Last weekend, Jonah was invited to Golden Gate National Park near Clarens to talk to honorary rangers about the dinosaur diversity.
After about three hours on the road (of course never exceeding the speed limit of 75mph [120km/h]), Jonah hangs a right and I found myself at the Highland Water Project. This massive water project takes mountain snowmelt in Lesotho and brings it to Johannesburg to flush our toilets in exchange for 100% of Lesotho's energy needs via hydroelectric plants (plus 9 million rand/day in fees). You might remember this from an earlier post where I had no clue what the big circle was. Now I know that circle is a liner for the massive tunnel that brings water for my hot showers and it's pretty neat.
This water is unbelievably clear. Africa just doesn't do clear water usually.
Above, Clarens town center, an artist's haven.
Below, the brewery (a palaeontologist's haven) and German restaurant.
And of course, the Highlander, home of the best pizza in the Free State. Also good beer.
Of course, after all this binging, then we had to drive along mountain roads in the dark to our accommodations.
This is the driveway (5 miles long) to our chalet. In the light of day, you'd see the sheer cliff on the right.
But this is the view we woke up to out our bedroom window:
Golden Gate National Park, is pretty eco-friendly. Each chalet (there are 6, all very close together) is built with a green roof and into the mountain. They're comfortable, sturdy, and it's hard to tell that anyone is nearby. If you visit, we will go.
Can you spot our chalet above?
Our chalet in the morning
Looking out over the mountains, the chimney in foreground is the only indication of another building.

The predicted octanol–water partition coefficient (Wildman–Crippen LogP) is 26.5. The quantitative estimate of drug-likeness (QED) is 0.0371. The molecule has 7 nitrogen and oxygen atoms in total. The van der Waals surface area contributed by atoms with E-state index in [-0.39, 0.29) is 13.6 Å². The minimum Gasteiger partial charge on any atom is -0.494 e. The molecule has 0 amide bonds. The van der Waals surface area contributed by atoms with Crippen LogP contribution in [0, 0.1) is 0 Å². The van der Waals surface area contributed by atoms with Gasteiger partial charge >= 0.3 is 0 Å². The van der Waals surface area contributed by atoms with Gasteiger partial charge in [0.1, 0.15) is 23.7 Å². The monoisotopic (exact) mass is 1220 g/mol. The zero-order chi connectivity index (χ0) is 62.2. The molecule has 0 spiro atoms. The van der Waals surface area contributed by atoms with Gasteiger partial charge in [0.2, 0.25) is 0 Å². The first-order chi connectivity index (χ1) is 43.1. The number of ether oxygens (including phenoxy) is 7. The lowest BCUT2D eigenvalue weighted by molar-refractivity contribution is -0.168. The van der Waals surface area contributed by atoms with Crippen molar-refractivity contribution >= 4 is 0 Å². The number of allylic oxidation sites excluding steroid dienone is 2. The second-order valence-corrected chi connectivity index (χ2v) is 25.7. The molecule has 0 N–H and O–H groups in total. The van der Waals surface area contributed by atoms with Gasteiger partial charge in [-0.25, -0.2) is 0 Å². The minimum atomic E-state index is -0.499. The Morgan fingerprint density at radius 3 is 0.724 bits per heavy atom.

The Maluti Mountains at dawn. No sleeping in for us!
Check out the craftsmanship in these simple log cabins. Second, note the butter dish. Some things, although common in South African homes, are nearly impossible to buy. A butter dish is one such thing. However, it was readily available in our chalet.
Checking out the view from our balcony...
One of the cool things is that you can see so much game while drinking tea. Here are some friendly local Zebra (pronounced Zuhb-rah)
And these lovely peaks are the Drakensberg, elevation ~9,000ft
Hiking in these hills, I was attacked rudely by a
massive fairly large, 18" snake. It bit my boot and I dragged it for two or three steps before I reached back and brushed it off. Of course I was not at all afraid, and did not shake my legs and run off screaming. Nor did I require a stiff belt of whiskey to calm my nerves at 7:30am.
UPDATE: The snake, of course presumed to be a black mamba, was later identified as a Skaapsteker (sheep stabber). Not harmful to humans, unless the humans have a unnatural fear response.
This is the environmental education center, where Jonah had to teach his course.
And this is the road to get there...
Which was guarded by trash-loving baboons.
While Jonah taught his course, I checked out the local flora. This is Crassula sp. flowering abundantly. It's a relative of the jade plant (may Cleopatra rest in peace).
And this is a Euphorbia, kind of like a cactus but not a cactus.
Heading home after the infamous snake encounter, we stopped for breakfast at Sugar and Cinnamon, a charming roadhouse.
It's fig season, and this means breakfast is amazing.
Finally, three days, one sheep stabber, and 1000km later, we arrived in Johannesburg just in time to get caught in traffic. More later about our new Wormwood-farming friends and our adventures on the border of Lesotho!